web analytics
April 24, 2014 / 24 Nisan, 5774
At a Glance

Posts Tagged ‘Simcha Keller’

Lodz

Wednesday, June 25th, 2008

         Of all the formerly large Jewish communities in Poland, Lodz is one of the best organized today. The community’s activities center around a complex at number 18 Pomorska Street and include a daily minyan, very nice hotel, a dairy restaurant, senior center, a meat catering service, and this week they are inaugurating a new mikveh, the first one built in the city since the Shoah.

 

         The idea for building the mikveh was realized last year when the Alexander Rebbe came to Poland to visit his ancestral home and the graves of his forefathers. He, and a large number of his followers, spent Shabbat in Lodz at the guesthouse of the Jewish community, which made every effort to make his stay as comfortable as possible.

 

         Simcha Keller, the head of the community and an Alexander Chassid, made sure all the food met the requirements of the Rebbe. They also opened up the rarely used, but beautiful, Reich Synagogue for the davening.

 

         All was going smoothly when an additional request came in before the trip.

 

         The Rebbe needed the use of a mikveh. As is the custom with many chassidim the Rebbe goes to the mikveh every day and especially on Shabbat. The problem was that the nearest mikveh, at the time, was in Warsaw. Arrangements were made, though, for the Rebbe to use a local swimming pool and this met with everyone’s satisfaction.

 

         During the many discussions that the Rebbe had with the community it was suggested that a proper mikveh be built in Lodz, not just for the tourists, but so that the local community would be able to practice this important mitzvah without having to travel a couple of hours to Warsaw to do so.

 

 


Simcha Keller at the pouring of the foundation of the mikveh.

 

 

         The project was started immediately even without all the necessary funds. Mr. Keller said, “If we start the project we will find the money to finish it. If we don’t start it we will never find the money.” This is typical of the attitude of Simcha Keller.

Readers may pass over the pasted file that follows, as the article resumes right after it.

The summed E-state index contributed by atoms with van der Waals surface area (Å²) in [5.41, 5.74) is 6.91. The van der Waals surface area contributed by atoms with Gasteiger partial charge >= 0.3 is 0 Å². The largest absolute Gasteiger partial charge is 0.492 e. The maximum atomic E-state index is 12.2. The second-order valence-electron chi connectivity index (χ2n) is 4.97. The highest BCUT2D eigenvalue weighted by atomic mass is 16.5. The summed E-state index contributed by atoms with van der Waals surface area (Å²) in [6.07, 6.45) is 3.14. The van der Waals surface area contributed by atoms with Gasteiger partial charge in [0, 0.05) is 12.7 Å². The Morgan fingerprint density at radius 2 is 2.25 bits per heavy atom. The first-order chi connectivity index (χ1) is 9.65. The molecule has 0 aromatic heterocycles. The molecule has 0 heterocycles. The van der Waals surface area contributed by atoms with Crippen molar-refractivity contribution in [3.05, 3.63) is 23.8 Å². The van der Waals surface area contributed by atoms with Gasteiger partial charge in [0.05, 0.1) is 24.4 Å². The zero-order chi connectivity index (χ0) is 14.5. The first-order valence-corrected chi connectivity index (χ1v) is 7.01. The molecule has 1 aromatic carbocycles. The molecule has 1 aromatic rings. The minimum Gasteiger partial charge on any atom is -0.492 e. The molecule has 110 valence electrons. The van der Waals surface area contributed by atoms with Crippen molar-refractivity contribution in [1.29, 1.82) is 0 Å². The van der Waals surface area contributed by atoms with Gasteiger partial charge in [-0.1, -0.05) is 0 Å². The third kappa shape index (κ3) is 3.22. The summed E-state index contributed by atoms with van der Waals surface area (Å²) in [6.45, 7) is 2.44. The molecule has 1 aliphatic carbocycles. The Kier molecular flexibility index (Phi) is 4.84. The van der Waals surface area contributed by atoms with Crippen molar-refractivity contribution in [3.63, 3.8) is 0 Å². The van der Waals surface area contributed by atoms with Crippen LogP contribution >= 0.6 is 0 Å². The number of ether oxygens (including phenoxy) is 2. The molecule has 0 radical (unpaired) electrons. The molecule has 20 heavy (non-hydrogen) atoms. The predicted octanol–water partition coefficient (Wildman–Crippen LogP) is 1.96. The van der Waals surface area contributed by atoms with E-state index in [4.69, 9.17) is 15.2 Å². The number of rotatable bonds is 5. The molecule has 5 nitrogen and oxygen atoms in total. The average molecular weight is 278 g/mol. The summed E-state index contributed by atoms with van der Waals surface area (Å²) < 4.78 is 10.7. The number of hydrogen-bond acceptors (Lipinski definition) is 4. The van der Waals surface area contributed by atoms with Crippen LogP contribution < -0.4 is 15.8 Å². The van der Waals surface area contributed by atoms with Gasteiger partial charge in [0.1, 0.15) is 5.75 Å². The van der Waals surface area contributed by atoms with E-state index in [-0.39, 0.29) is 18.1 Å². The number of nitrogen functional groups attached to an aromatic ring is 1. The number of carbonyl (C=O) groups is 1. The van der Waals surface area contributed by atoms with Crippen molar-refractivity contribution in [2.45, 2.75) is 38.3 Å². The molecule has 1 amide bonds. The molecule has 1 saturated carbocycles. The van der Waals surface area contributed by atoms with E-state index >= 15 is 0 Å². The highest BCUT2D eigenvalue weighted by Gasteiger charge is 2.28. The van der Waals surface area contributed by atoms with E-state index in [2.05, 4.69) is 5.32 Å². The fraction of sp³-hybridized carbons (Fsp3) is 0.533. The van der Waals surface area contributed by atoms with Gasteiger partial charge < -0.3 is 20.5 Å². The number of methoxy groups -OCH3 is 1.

Lodz, a small community, has many activities and does tremendous work – way beyond what one would expect from its size.

 

         One of the most impressive operations of the community is the work it has done in the Jewish cemetery. The Lodz cemetery is one of the largest in Poland and over the past 10 years, since I have been traveling to Lodz, I have seen constant work on the preservation and restoration of this historically significant site.

 

         What had been an overgrown forest with tombstones sticking out between the bushes is now a cemetery with clearly marked paths where most of the stones are accessible and readable. The ghetto field, where the people that died during the Shoah in the Lodz Ghetto were buried, is now cleared and each grave has a marker with the name of the person interred.

 

         The funeral hall is now a museum with exhibits about the different aspects of the cemetery: the important people buried within, both rabbinic and secular, the interesting monuments, as well as the important ceremonies that had taken place at the site.

 

         The community has also catalogued most of the graves in the cemetery and has established an impressive website for anyone interested in the cemetery, http://www.jewishlodzcemetery.org/.

 

         Mr. Keller, a very knowledgeable layperson, consults with Rabbi Michael Schudrich, Chief Rabbi of Poland, on all issues of Halachah – Jewish Law.  Last year during the crisis over the Old Jewish Cemetery in Lodz, when part of the cemetery was inadvertently uncovered during roadwork, all work was stopped until a Halachic solution to the problem was found.

 

         The community has also organized the preservation and restoration of many Holocaust -related memorial sites in the Lodz area, including the Radegast Station, from where the Jews in Lodz were sent to their deaths at Chelmno or Auschwitz.

 

    The community is supported by many people from all over the world that can trace their roots back to the city of Lodz.